The nullification of the August 8 presidential election results has plunged the country deep into political campaign mode once again. As Jubilee Party questions why the Supreme Court judges did not in their ruling take into consideration fundamental issues such as the right of the voter and the need for painstaking scrutiny of the ballot papers, it has hit the ground running to prepare itself for the repeat election slated for October 17.
It is hard to conclude where the dispute is really. All indications point to the fact that Jubilee won fair and square on August 8. The figures are indisputably formidable. It is simple mathematics.
First, Jubilee locked in vote-rich Central and Rift Valley regions. Before the polls, much was made out of the claims that the Opposition had made some inroads into these regions. There was even plenty of talk about a valley of discontent and a rift in the Rift.
But in the end, it all turned out to be feckless smoke without fire; mere motion without movement.
The National Super Alliance (NASA) point man in the South Rift, former Bomet Governor Isaac Ruto – who is now 'back home' in Jubilee - had promised to deliver 1.5 million votes to the Opposition.
Indeed, rallies addressed by Mr Ruto’s Chama Cha Mashinani and NASA were attended by mammoth crowds. But when the votes were cast, tallied and announced, the Opposition’s loss was head spinning.
Ruto could not retain his seat, humiliated by a candidate he had dismissed as a non-starter. NASA’s rhetoric was wildly off the reality mark. The South Rift sent an unequivocal statement that their support for Jubilee was as solid as ever.
As NASA faltered where they should have risen, Jubilee made impressive gains in the Opposition backyards of Western and Kisii. NASA had taken it for granted these regions were theirs for the picking. The voters had different ideas and NASA didn’t realise what hit them.
You just need to look at the number of MCAs and MPs Jubilee won in these places to ascertain how radically the ground is shifting. Why is Jubilee gaining traction in every corner of the country It is all about development and the fact that Kenyans are now rejecting politics that divide and that lack a substantive agenda.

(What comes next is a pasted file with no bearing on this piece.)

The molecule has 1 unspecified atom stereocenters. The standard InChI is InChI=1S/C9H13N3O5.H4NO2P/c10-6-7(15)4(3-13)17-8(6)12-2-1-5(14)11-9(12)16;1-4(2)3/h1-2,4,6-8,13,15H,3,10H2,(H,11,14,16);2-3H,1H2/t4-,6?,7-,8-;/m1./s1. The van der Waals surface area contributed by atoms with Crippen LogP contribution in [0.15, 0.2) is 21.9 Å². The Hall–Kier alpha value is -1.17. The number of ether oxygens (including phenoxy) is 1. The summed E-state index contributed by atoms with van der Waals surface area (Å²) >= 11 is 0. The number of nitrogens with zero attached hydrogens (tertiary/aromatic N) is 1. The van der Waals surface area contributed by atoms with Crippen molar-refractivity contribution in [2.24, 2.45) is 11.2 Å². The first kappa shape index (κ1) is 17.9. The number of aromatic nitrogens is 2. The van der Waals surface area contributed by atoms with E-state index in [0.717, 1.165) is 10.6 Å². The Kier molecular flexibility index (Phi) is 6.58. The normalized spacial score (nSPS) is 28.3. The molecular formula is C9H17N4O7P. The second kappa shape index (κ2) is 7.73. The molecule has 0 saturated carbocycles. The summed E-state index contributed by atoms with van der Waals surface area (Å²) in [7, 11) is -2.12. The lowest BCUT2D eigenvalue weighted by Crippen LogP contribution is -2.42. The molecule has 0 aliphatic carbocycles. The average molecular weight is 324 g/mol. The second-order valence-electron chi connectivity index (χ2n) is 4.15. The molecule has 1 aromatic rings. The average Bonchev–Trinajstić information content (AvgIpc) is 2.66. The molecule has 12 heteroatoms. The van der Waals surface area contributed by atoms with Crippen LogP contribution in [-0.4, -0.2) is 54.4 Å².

On August 8, Kenyans rose above tribal cocoons and chose leaders based on merit. This helped to burst the long-held myth that Kenyans will never shake off the shackles of ethnic politics.
Fostering inclusive politics founded on the tried and tested ideals of democracy has been the express intention of Jubilee all along. The primary reason for merging The National Alliance and United Republican Party as well as other affiliate parties to form a national party was underpinned by well thought-out ideologies and principles.
President Uhuru Kenyatta and his deputy William Ruto desired to shatter the enclaves of ethnicity and fashion a party that would unite all Kenyans irrespective of their ethnic backgrounds. A look at the voting patterns in the August 8 elections demonstrates that this dream resonated quite well with Kenyans.
Clearly, Kenyans are tired of narrow-minded divisions perpetrated by tribal chiefs, and are eager to embrace politics based on broad national issues that transcend any form of exclusion.
While the Opposition approached the August 8 election in the usual disparate manner, in which tribal entities tenuously hold on to each other, Jubilee went in as a united and formidable party.
The results are there for all to see - an incontestable victory in all segments of the political arena. The party now commands a majority in both the National Assembly, with 142 MPs, and the Senate - 23 senators. It also controls the Council of Governors.
Jubilee also has the biggest proportion of women representatives at 24. And this is before you add the nomination slots. With these figures, Jubilee indisputably represents the true face of Kenya.
Last but of no less significance is the fact that Jubilee’s big win was an indication that its transformation agenda is working.
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Massive infrastructure projects that have been implemented will fuel economic growth and improve livelihoods.
Evidently, Kenyans are taking note of these drastic changes happening all around them. Their massive support for the President is therefore a thumbs-up for good work.
The presidential election on October 17 will just be a repeat of what happened on August 8. In fact, the voters will affirm that whatever electoral process is put in place, the democratic will of the people is supreme.
Therefore, instead of focusing on the minor shortcomings of the Independent Electoral and Boundaries Commission, NASA should go back to the drawing board and start pondering over why voters are deserting them in droves.
The earlier they realise that Kenyans are no longer attracted to parties lacking a serious policy agenda, the better for their dwindling fortunes.
Mr Temba is a communication consultant